Clearance testing is performed after repairs or remediation has been completed. This is usually due to a plumbing leak, water intrusion or when mold growth has occurred.
Most insurance companies and banks require clearance before payment for the claim is made. The test confirms that the repairs have been completed and all issues have been eliminated.
Home owners have the option of hiring an independent inspection company to perform the testing other than the company that did the work. This assures the area is safe, has been properly cleaned and that compliance has been met.
Windows and doors need to be shut the day before inspection is scheduled and during the inspection.
Hot air ducted heating and cooling system needs to be shut down during inspection.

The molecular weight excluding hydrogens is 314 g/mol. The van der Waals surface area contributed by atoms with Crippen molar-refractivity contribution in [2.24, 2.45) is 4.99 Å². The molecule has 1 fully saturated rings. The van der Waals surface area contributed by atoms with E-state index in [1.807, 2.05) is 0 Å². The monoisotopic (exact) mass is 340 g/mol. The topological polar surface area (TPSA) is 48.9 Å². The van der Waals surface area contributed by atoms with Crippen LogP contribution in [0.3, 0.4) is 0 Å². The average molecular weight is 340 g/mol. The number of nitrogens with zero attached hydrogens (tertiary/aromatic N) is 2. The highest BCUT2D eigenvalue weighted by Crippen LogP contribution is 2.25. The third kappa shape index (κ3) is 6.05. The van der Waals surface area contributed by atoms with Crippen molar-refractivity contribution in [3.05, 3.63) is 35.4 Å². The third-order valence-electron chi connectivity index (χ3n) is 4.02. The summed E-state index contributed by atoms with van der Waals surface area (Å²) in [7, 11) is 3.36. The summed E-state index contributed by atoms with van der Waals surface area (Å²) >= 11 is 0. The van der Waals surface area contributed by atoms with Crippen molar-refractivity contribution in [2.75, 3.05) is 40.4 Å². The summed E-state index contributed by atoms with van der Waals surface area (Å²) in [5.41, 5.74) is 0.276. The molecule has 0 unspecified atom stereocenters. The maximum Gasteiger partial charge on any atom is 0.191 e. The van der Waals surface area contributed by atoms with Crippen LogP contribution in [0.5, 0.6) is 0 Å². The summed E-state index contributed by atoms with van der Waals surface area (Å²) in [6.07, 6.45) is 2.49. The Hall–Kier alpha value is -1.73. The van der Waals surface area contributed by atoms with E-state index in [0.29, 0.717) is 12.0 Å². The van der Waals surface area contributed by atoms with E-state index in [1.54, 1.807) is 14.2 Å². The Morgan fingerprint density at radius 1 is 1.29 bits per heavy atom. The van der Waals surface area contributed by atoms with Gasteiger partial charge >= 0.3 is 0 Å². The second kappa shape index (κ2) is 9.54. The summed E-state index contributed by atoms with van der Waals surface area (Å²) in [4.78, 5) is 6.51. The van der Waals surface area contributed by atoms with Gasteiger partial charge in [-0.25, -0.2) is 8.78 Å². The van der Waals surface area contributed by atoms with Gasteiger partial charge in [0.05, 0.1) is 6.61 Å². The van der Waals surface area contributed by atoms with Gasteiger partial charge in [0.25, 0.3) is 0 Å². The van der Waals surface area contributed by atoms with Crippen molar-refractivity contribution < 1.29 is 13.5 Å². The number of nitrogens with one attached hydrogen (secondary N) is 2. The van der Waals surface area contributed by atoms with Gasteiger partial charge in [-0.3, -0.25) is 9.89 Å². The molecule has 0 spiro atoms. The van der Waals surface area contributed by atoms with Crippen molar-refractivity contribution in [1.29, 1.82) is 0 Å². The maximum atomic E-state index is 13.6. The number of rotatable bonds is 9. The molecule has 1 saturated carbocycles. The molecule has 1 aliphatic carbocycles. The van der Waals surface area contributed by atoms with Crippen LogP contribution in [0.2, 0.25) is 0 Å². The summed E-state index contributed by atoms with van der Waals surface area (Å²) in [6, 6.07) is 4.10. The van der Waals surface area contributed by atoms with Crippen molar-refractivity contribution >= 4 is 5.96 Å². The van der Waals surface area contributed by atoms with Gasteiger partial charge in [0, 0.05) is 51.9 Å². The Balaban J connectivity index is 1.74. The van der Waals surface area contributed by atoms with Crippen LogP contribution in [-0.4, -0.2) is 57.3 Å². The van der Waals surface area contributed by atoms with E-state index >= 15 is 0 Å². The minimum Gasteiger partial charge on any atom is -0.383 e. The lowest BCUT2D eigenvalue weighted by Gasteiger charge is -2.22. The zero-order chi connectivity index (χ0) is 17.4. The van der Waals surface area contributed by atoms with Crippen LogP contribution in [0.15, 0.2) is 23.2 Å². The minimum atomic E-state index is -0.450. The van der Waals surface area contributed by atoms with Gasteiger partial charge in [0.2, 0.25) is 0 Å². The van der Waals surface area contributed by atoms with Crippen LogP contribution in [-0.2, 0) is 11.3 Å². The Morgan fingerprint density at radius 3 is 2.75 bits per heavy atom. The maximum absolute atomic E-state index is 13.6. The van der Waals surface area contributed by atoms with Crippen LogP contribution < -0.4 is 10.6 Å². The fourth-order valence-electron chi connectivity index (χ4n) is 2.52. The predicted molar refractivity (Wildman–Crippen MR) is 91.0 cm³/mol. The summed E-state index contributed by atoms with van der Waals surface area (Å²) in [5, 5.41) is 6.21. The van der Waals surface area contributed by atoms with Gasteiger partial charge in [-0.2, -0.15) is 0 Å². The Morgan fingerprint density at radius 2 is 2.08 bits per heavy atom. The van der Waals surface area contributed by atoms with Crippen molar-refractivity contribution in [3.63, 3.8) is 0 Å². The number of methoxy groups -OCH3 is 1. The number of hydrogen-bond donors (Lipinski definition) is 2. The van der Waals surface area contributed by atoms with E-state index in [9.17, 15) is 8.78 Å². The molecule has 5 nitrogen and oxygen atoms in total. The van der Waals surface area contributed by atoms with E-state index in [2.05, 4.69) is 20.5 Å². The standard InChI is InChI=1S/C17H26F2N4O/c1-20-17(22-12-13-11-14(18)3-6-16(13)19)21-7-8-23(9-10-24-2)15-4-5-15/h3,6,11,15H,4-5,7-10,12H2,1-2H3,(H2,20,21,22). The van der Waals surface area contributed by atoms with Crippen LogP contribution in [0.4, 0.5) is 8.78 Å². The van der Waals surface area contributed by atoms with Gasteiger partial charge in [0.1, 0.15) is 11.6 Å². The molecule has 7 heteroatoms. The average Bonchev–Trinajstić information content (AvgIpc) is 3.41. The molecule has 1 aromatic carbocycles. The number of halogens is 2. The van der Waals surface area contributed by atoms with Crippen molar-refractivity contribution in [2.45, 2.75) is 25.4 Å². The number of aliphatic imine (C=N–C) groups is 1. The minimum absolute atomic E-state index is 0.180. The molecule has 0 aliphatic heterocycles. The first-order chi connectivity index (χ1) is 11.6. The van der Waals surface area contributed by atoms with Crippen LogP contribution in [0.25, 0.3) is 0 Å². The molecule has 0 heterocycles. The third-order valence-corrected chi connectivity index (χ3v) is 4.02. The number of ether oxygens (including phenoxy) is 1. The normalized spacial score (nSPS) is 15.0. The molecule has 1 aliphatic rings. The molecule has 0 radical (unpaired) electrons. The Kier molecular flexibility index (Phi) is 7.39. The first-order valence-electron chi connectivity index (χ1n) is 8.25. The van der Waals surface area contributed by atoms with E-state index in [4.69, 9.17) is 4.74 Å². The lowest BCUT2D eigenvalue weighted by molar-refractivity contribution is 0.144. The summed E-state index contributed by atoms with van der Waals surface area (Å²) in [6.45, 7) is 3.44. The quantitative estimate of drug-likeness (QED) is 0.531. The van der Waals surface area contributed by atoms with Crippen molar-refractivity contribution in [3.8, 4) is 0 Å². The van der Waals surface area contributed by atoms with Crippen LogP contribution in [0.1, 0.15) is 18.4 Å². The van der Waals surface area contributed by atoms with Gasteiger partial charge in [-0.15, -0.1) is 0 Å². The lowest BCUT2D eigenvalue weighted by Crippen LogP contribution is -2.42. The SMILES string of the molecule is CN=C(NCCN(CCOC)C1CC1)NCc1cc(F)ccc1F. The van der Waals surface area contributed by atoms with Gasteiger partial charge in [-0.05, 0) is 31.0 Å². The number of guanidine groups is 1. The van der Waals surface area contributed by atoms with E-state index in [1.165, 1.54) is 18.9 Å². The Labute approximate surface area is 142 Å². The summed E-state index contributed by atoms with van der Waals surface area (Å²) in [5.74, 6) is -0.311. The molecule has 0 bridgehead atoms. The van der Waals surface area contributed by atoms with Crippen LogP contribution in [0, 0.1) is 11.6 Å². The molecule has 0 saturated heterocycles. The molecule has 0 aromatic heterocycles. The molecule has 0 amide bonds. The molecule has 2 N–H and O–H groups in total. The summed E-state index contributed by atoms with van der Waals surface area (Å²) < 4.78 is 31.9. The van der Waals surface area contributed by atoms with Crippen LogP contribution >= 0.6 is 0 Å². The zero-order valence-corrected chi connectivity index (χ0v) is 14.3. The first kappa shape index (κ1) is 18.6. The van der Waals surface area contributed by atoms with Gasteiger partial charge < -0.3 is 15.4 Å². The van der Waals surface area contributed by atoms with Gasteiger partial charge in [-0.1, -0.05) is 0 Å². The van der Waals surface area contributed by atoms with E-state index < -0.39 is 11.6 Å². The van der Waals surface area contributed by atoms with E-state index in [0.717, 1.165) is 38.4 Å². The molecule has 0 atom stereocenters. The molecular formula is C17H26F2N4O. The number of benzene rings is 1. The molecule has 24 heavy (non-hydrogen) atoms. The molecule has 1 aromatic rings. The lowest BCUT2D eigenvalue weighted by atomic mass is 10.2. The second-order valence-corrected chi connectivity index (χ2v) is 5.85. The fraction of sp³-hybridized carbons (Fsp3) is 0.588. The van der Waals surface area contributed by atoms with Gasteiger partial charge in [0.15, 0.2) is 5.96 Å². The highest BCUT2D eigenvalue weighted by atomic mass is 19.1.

Mold debris and materials removed.
Air scrubbers off at least 24 hours before inspection.
Plastic containment enclosure should be left intact to ensure it had been properly installed. If clearance test fails to pass, the elevated mold spores that were contained by the enclosure could drift into the surrounding cleaner air and cause new contamination.
Recommended inspection should contain both air and dust sampling. This makes sure that air borne and settled dust does not still contain highly elevated mold spores and that the area is safe and clean.